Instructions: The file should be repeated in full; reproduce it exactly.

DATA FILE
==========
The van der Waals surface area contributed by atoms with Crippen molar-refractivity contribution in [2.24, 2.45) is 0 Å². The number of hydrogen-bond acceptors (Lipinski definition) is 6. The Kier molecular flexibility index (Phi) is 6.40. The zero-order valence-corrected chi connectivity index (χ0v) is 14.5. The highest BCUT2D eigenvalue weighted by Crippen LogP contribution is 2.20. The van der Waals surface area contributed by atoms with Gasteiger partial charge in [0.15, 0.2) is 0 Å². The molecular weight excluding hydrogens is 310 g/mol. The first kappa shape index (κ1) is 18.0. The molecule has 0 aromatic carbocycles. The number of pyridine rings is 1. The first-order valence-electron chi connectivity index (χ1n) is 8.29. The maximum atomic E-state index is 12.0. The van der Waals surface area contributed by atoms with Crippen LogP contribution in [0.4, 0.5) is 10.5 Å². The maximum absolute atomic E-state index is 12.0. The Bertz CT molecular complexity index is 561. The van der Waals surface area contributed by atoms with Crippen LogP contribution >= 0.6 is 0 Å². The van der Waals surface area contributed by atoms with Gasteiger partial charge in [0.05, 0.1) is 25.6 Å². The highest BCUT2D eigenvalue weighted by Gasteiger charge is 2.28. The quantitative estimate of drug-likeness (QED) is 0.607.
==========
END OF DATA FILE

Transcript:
The van der Waals surface area contributed by atoms with Crippen molar-refractivity contribution in [2.24, 2.45) is 0 Å². The number of hydrogen-bond acceptors (Lipinski definition) is 6. The Kier molecular flexibility index (Phi) is 6.40. The zero-order valence-corrected chi connectivity index (χ0v) is 14.5. The highest BCUT2D eigenvalue weighted by Crippen LogP contribution is 2.20. The van der Waals surface area contributed by atoms with Gasteiger partial charge in [0.15, 0.2) is 0 Å². The molecular weight excluding hydrogens is 310 g/mol. The first kappa shape index (κ1) is 18.0. The molecule has 0 aromatic carbocycles. The number of pyridine rings is 1. The first-order valence-electron chi connectivity index (χ1n) is 8.29. The maximum atomic E-state index is 12.0. The van der Waals surface area contributed by atoms with Crippen LogP contribution in [0.4, 0.5) is 10.5 Å². The maximum absolute atomic E-state index is 12.0. The Bertz CT molecular complexity index is 561. The van der Waals surface area contributed by atoms with Crippen LogP contribution >= 0.6 is 0 Å². The van der Waals surface area contributed by atoms with Gasteiger partial charge in [0.05, 0.1) is 25.6 Å². The highest BCUT2D eigenvalue weighted by Gasteiger charge is 2.28. The quantitative estimate of drug-likeness (QED) is 0.607.